14 Mar

The Aleppo Touch

Aleppo is a city located in Syria, known to be the largest city in the country and one of the oldest cities to be populated. Aleppo was a city full of historic buildings, and a hub for trading, art and culture as well. 

The war in Aleppo started in 2012, resulting in a huge loss of lives and properties. These destroyed living in Aleppo to an extent where ancient practices and cultures were forced to be diminished totally or moved to other foreign lands. 

Our Aleppo soap has one such story too. This ancient soap existed since 2400 BC, co-originated in Syria by the owner Nabil Andoura. Andoura claims he learned this trade secret of making Aleppo soap from his grandmother whereby laurel oil from bay leaves is mixed with olive oil and made into soap bars. This traditional method has been passed down for centuries without any changes. 

When public bathing (also known as hammam baths) became more widespread in Syria, the Aleppo soap also gained popularity due to its rich texture and healing properties for the skin. The strategic position of Syria along the silk route helped popularize the soap, and improved the country’s economy through export.

Andoura took this trade secrets and grew his own empire, building a profitable business exporting to countries across the world.  Sadly, in 2011 he was forced to flee Syria due to the war, which was affecting people’s livelihood, business, and safety. He then moved briefly to Beirut, and has now settled in Vienna to continue the unique tradition of Aleppo soap making.



What Makes Aleppo Special?

While Aleppo has had a turbulent history, there must be something special in it for the practice to survive for so long and for the soap to be used all over the world.

The secret lies in the skilled and deep rooted craft and in the quality of the raw ingredients, which come together to create this remarkable product. 

If we were to follow the procedure step by step, it would look like this:

1. Olive oil is poured into a special vessel and mixed with sodium carbonate originated from desert plants, and the mixture is heated to almost 200℃.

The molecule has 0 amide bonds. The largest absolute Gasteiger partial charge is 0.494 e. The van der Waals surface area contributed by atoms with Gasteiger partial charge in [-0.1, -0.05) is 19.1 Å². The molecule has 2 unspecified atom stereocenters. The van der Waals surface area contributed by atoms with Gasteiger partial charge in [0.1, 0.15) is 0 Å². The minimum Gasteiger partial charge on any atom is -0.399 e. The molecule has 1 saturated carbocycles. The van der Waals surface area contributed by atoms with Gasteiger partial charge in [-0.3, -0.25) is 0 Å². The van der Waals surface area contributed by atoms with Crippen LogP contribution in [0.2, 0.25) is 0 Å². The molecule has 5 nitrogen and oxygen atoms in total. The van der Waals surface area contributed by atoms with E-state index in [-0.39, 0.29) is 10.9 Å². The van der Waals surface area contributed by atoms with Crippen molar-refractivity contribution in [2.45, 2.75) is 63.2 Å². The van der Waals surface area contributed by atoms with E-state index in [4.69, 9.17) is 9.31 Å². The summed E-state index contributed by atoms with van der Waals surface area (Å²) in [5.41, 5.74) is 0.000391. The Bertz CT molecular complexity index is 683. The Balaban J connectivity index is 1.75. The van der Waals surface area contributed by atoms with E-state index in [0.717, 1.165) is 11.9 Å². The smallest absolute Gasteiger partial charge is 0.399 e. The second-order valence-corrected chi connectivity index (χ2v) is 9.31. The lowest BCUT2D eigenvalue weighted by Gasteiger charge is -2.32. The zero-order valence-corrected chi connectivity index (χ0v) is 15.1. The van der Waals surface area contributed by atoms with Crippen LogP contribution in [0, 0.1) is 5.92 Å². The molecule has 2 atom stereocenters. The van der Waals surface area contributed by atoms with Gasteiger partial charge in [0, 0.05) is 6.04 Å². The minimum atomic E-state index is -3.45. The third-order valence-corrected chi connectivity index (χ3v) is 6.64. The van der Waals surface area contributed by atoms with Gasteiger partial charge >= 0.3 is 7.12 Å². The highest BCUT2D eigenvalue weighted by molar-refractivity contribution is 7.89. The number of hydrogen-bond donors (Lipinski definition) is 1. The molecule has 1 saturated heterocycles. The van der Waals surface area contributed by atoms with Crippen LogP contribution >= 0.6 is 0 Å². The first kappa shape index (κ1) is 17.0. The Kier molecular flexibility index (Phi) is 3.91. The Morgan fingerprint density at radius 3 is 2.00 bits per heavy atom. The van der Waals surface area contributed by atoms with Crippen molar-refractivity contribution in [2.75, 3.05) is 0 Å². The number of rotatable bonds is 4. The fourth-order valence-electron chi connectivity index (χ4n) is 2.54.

2. The oil breaks down and releases glycerine. This process is called saponification and happens prior to the laurel oil being added.


3. Subsequently, the mixture is poured into a basin-like shallow swimming pool where it is left to chill and harden.


4. Once the soap is congealed and becomes more firm, it is cut by hand with special tools, stamped and allowed to dry.


5. The bars are stacked, one over the other, always leaving space between each bar to encourage air circulation throughout the chamber so that each piece of soap dries well on all sides. This process takes 8 to 12 months.


Despite the ruins of the Aleppo city, it continues to make its name through various ways and our Aleppo soap is one of the many. Its high laurel oil content provides for moisturizing and high antimicrobial properties that provides a remedy for multiple skin conditions and ailments. At Herbal Pharm, we are proud to bring you this traditional soap crossing oceans, only for you to have the best from the rest.



Arthur, G. (2013). BBC News. Aleppo Soap. War Threatens an Ancient Tradition. Retrieved from: https://www.bbc.com/news/magazine-22541698

France24. (2019). France24. The Scent of soap Making Returns to Aleppo. Retrieved from: https://www.france24.com/en/20190322-scent-soap-making-returns-aleppo

Wallaya, N. (2019). In Syria, War and Modernity are No Match for The World’s Oldest Soap. Retrieved from: https://www.atlasobscura.com/articles/in-syria-war-and-modernity-are-no-match-for-the-worlds-oldest-soap

Cobiella, K, & Gaslowe, G. (2018). NBC News. Aleppo’s Reconstruction is in Full swing after Years of war. Retrieved from: https://www.nbcnews.com/news/world/syrians-returning-aleppo-confront-hope-hardship-n905231 

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